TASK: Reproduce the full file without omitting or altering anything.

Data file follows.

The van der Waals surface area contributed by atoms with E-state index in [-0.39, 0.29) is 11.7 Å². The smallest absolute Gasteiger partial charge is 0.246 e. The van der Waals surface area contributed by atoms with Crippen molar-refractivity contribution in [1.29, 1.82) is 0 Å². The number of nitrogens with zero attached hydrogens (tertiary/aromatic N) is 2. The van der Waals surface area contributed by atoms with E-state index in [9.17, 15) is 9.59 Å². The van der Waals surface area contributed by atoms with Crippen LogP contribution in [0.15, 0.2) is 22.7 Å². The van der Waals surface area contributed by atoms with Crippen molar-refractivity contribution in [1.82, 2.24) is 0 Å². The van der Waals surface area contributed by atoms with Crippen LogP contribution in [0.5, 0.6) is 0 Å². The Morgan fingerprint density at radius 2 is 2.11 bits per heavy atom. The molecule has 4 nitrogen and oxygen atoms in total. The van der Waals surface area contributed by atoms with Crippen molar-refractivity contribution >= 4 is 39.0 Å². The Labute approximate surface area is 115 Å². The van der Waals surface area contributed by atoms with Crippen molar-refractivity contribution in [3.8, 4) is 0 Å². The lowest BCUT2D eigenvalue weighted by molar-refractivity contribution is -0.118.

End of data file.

The van der Waals surface area contributed by atoms with E-state index in [-0.39, 0.29) is 11.7 Å². The smallest absolute Gasteiger partial charge is 0.246 e. The van der Waals surface area contributed by atoms with Crippen molar-refractivity contribution in [1.29, 1.82) is 0 Å². The number of nitrogens with zero attached hydrogens (tertiary/aromatic N) is 2. The van der Waals surface area contributed by atoms with E-state index in [9.17, 15) is 9.59 Å². The van der Waals surface area contributed by atoms with Crippen LogP contribution in [0.15, 0.2) is 22.7 Å². The van der Waals surface area contributed by atoms with Crippen molar-refractivity contribution in [1.82, 2.24) is 0 Å². The van der Waals surface area contributed by atoms with Crippen LogP contribution in [0.5, 0.6) is 0 Å². The Morgan fingerprint density at radius 2 is 2.11 bits per heavy atom. The molecule has 4 nitrogen and oxygen atoms in total. The van der Waals surface area contributed by atoms with Crippen molar-refractivity contribution >= 4 is 39.0 Å². The Labute approximate surface area is 115 Å². The van der Waals surface area contributed by atoms with Crippen molar-refractivity contribution in [3.8, 4) is 0 Å². The lowest BCUT2D eigenvalue weighted by molar-refractivity contribution is -0.118.